If I Could Reach You Volume 1 Review

“You don’t choose who you fall in love with” is a sentiment we all hear often, typically as an excuse for liking someone with less than desirable qualities. For Uta, the teenage protagonist of yuri manga “If I Could Reach You” however, it’s the force behind an emotional maelstrom as she only realises her love for childhood friend Kaoru on the day they become sisters-in-law. So this first volume is a heart-breaking introduction to the good people caught up in the tragedy of our most treasured emotion.

This opening act of “If I Could Reach You” is far from the warm, bubbly love stories that have seen recent success in this rising genre, but I knew I was in for a treat from the moment I read the opening scene, even if it did have a bitter taste. In a surprising feat of writing mastery, I was allowed to understand just how close Uta and Kaoru are, as well as the pain these feelings cause, in all of seven pages and a single fake smile. Rather than having a fast pace, writer tMnR clearly just knows how to focus on what’s important, and when to use emotive facial expressions to fill in the gaps that words can’t.

Uta’s struggle with her unrequited love is front and centre in this first volume, with its time spent between Uta interacting with Kaoru directly, and confiding in her friends. The supporting cast is entertaining in their own ways, with me enjoying whenever Uta’s teasing friend Kuro was on-page. Her brand of twisted humour, like suggesting the nuclear option just because it’d be fun to watch Uta squirm, brings a much needed light-hearted element to an otherwise gloomy story, and is totally my jam. I also really like the more free-spirited Konatsu, whose presence not only helps the story differentiate between romantic and erotic love, but also shows how refreshingly sex-positive tMnR is.

It’s not hard to see why Uta fell for Kaoru. She’s warm and caring, but also loveably ditzy. This only adds to the pain of Uta’s predicament though, when she can’t reject genuine acts of kindness made with no knowledge of the lovelorn sister-in-law’s true feelings. It’s heartbreaking to read because I want them both to be happy, but acts of kindness unintentionally causing greater sorrow, are also true to how unrequited love can be.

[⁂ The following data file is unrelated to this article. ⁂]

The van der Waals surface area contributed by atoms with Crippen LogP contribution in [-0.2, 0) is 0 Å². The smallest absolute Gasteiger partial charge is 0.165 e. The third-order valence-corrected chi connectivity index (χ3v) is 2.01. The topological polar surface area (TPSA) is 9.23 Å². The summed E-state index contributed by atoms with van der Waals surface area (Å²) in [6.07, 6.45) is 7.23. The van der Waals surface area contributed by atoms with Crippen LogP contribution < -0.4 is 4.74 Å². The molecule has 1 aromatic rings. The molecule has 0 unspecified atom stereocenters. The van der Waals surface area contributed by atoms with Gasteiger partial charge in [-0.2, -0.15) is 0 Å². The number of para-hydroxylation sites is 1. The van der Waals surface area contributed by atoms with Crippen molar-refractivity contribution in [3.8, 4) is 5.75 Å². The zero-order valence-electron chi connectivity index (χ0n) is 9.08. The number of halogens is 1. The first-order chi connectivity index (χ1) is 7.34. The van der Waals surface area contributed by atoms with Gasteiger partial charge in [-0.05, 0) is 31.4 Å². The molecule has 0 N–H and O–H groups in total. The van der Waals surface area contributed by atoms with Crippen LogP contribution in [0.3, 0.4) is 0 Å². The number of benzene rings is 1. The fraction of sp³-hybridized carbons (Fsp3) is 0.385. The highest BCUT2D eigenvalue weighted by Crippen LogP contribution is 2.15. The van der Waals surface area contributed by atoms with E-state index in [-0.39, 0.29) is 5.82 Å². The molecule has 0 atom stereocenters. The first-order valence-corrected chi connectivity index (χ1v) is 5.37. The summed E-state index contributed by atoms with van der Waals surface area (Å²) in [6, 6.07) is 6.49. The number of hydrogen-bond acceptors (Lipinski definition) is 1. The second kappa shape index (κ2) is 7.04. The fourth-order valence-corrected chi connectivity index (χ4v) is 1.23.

For someone set to be so involved in the turmoil to come, though, Uta’s brother Reiichi didn’t leave a lasting impression with me, and I’ve yet to see any real cracks in the marriage like the blurb suggests, aside from him being a bit forgetful (even if he did forget something pretty significant). Hopefully we’ll see more of his relationship with both Kaoru, and importantly, Uta, in the volumes to come though.

What surprised me the most about “If I Could Reach You” Volume 1 though, is how maturely the series approaches its subject. The set-up of a girl being in love with her sister-in-law, especially one they live with, could have easily led to something more crude and salacious, but Uta’s feelings are handled with the respect they deserve. She also shows impressive clarity about the situation herself, but as we all know, love is anything but logical, and this conflict of head and heart only helps add to the drama.

Copyright © 2019 Kodansha Advanced Media. All rights reserved. “If I Could Reach You” © 2017 tMnR.


With artwork that’s so vivid and breathes life into the characters, I couldn’t believe that tMnR wasn’t already a prolific manga artist, yet the afterword notes that “If I Couldn’t Reach You” is their professional debut. Their past as a doujin author clearly allowed tMnR to refine their skill however, with it being leaps and bounds ahead of say, the earlier chapters of Tite Kubo’s Bleach, and look at how much he improved by that series’ end. The careful shaping of Uta’s strained forced smile, the sullen shading around her eyes, and Kaoru’s tearful expression upon finding out a friend was cheated on, are all drawn so delicately that they directly connected me to the emotions tMnR wanted to evoke. While I may have directed criticism towards the inconsistent detail of backgrounds, this likely follows the same philosophy as the writing, by focusing solely on what’s important. Establishing shots like the school exterior and a Ferris wheel are neatly depicted, while furnishings and similar things are noticeably more rough. That’s fine though, as even big name artists often rely on assistants for that kind of thing, and by focusing our eyes on where they really need to be, less is more.

Despite my fondness for the narrative and artwork, one notable weak point of “If I Could Reach You” Volume 1 is its length. At only 156 pages, there’s not a lot of room for the main story to do more than just introduce its characters and establish their relationships with Uta. I would have liked even a tease at how tMnR will handle the drama to come, but without even a cliffhanger to torment me, I’ll have to wait until the next volume to really judge how the series handles its core premise.

If I Could Reach You” Volume 1 may be a tad too brief for my liking, but its modest page count introduces us to a truly touching tale, with tight writing and stunning artwork. tMnR is definitely a rising talent to watch – let’s just hope future volumes continue to show this much promise. Unrequited love sucks, but this manga doesn’t.

If you would like to try out If I Could Reach You, you can read the first chapter for free on Kodansha USA’s website.

8 / 10

Josh A. Stevens

Reviewing anime by moonlight, working in film by daylight, never running out of things to write, he is the one named Josh A. Stevens.

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